Linda Houser, on the other hand, pointed to research that compared the standardized test results of children taught by certified teachers with uncertified teachers. That suggests, she said, that the programs do prepare candidates.

Houser is the president-elect of the Association of Teacher Educators. She hadn’t read NCTQ’s latest report but commented on the general findings after talking with Inside Higher Ed.

She reiterated previous complaints that syllabuses often give only a brief description of assignments. She also disagreed with the idea the subjective assignments were not useful teaching tools.  

“We’re preparing future teachers to work with children who are not all alike,” Houser said. “…Teaching is not a one-answer-fits-all profession.”

Finally, using commencement brochures to tally the frequency of high grades is misleading, as honors requirements vary between departments, she said. Depending on the school, education majors take anywhere from 60 to 75 percent of their coursework outside the school of education, meaning the majority of their G.P.A. could be determined by classes in other departments.

“These facts cast serious doubts that education majors have high G.P.A.s because they are education majors,” Houser said. “It’s tunnel vision, in my opinion, because [the NCTQ has] an agenda.”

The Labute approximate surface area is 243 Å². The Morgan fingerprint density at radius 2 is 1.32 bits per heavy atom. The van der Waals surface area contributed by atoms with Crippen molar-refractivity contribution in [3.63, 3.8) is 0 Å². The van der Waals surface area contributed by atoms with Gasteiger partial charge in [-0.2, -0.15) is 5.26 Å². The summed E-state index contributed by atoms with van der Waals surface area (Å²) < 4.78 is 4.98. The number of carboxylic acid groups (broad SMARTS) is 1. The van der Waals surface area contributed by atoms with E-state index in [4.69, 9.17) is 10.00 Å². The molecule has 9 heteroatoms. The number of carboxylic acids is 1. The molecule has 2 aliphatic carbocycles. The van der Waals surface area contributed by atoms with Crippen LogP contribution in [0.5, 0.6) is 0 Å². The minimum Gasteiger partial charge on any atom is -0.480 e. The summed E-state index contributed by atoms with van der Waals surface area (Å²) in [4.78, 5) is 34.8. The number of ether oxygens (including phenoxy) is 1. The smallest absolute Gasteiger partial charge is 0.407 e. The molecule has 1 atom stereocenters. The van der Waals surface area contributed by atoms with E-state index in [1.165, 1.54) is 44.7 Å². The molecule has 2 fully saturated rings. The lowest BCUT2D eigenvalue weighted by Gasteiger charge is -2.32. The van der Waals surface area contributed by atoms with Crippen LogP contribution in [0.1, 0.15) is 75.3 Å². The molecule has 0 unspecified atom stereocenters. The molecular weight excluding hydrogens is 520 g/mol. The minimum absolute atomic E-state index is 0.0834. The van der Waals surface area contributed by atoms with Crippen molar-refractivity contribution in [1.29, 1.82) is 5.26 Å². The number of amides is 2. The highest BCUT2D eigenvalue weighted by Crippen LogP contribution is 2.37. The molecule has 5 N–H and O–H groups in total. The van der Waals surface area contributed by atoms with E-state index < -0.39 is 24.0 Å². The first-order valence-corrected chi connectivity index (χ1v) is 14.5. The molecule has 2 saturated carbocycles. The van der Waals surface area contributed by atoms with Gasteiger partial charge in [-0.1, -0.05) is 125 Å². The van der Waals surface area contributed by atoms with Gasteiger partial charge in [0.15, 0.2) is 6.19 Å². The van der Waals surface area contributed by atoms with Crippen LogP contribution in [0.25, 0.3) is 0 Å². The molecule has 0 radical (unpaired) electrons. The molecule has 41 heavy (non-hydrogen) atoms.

If there’s a public perception that education is an easy major, it’s because certain news media and groups such as the NCTQ have perpetuated that misperception, Houser said.

The American Association of Colleges for Teacher Education also criticized the report, saying it relied on insufficient evidence and sample sizes.

Even if syllabuses and commencement brochures were accurate representations of rigor and candidate performance, only half the colleges that have teacher prep programs provided enough information to perform the analysis, Sharon Robinson, president of the association, said in an email.

Moreoever, the relationship posed between criterion-deficient assignments and higher grades is based on a sample of only seven colleges where course grades happened to be available publicly, she said.

“What this report really does is to highlight the importance of fully and accurately assessing teaching candidates and their readiness to practice,” she said, adding that that’s already a focus of those within teacher prep programs.

The "Easy A’s" report launches the council’s newest standard for its annual review of programs. The “rigor” standard will be measured in part by the percentage of honors earned compared to other graduates on the same campus.